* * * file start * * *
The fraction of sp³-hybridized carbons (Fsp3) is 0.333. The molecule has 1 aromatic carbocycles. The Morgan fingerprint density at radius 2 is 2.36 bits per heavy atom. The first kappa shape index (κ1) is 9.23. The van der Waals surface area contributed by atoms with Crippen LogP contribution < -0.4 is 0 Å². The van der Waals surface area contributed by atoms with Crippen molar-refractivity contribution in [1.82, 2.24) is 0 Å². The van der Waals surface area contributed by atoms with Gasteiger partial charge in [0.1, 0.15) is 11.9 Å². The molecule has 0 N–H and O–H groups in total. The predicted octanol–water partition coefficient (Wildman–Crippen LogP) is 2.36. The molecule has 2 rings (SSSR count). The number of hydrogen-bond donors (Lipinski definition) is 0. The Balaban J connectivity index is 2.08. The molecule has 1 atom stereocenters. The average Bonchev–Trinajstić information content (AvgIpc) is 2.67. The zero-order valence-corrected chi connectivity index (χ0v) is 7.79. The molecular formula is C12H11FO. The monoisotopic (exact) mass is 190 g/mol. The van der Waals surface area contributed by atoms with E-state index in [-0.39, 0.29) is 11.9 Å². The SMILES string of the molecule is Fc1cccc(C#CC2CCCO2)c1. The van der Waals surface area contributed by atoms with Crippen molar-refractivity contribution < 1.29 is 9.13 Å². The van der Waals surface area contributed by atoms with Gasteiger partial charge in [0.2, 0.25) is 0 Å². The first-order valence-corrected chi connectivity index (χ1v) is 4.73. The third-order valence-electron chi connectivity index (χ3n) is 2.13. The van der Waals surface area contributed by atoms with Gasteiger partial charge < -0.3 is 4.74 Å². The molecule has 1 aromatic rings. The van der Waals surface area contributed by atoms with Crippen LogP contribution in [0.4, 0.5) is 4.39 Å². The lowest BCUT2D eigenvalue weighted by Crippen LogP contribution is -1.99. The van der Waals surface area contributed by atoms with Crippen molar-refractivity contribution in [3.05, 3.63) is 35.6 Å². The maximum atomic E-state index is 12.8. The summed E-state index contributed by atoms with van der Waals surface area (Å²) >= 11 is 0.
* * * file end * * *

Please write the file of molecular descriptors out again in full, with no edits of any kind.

The fraction of sp³-hybridized carbons (Fsp3) is 0.333. The molecule has 1 aromatic carbocycles. The Morgan fingerprint density at radius 2 is 2.36 bits per heavy atom. The first kappa shape index (κ1) is 9.23. The van der Waals surface area contributed by atoms with Crippen LogP contribution < -0.4 is 0 Å². The van der Waals surface area contributed by atoms with Crippen molar-refractivity contribution in [1.82, 2.24) is 0 Å². The van der Waals surface area contributed by atoms with Gasteiger partial charge in [0.1, 0.15) is 11.9 Å². The molecule has 0 N–H and O–H groups in total. The predicted octanol–water partition coefficient (Wildman–Crippen LogP) is 2.36. The molecule has 2 rings (SSSR count). The number of hydrogen-bond donors (Lipinski definition) is 0. The Balaban J connectivity index is 2.08. The molecule has 1 atom stereocenters. The average Bonchev–Trinajstić information content (AvgIpc) is 2.67. The zero-order valence-corrected chi connectivity index (χ0v) is 7.79. The molecular formula is C12H11FO. The monoisotopic (exact) mass is 190 g/mol. The van der Waals surface area contributed by atoms with E-state index in [-0.39, 0.29) is 11.9 Å². The SMILES string of the molecule is Fc1cccc(C#CC2CCCO2)c1. The van der Waals surface area contributed by atoms with Crippen molar-refractivity contribution < 1.29 is 9.13 Å². The van der Waals surface area contributed by atoms with Gasteiger partial charge in [0.2, 0.25) is 0 Å². The first-order valence-corrected chi connectivity index (χ1v) is 4.73. The third-order valence-electron chi connectivity index (χ3n) is 2.13. The van der Waals surface area contributed by atoms with Gasteiger partial charge < -0.3 is 4.74 Å². The molecule has 1 aromatic rings. The van der Waals surface area contributed by atoms with Crippen LogP contribution in [0.4, 0.5) is 4.39 Å². The lowest BCUT2D eigenvalue weighted by Crippen LogP contribution is -1.99. The van der Waals surface area contributed by atoms with Crippen molar-refractivity contribution in [3.05, 3.63) is 35.6 Å². The maximum atomic E-state index is 12.8. The summed E-state index contributed by atoms with van der Waals surface area (Å²) >= 11 is 0.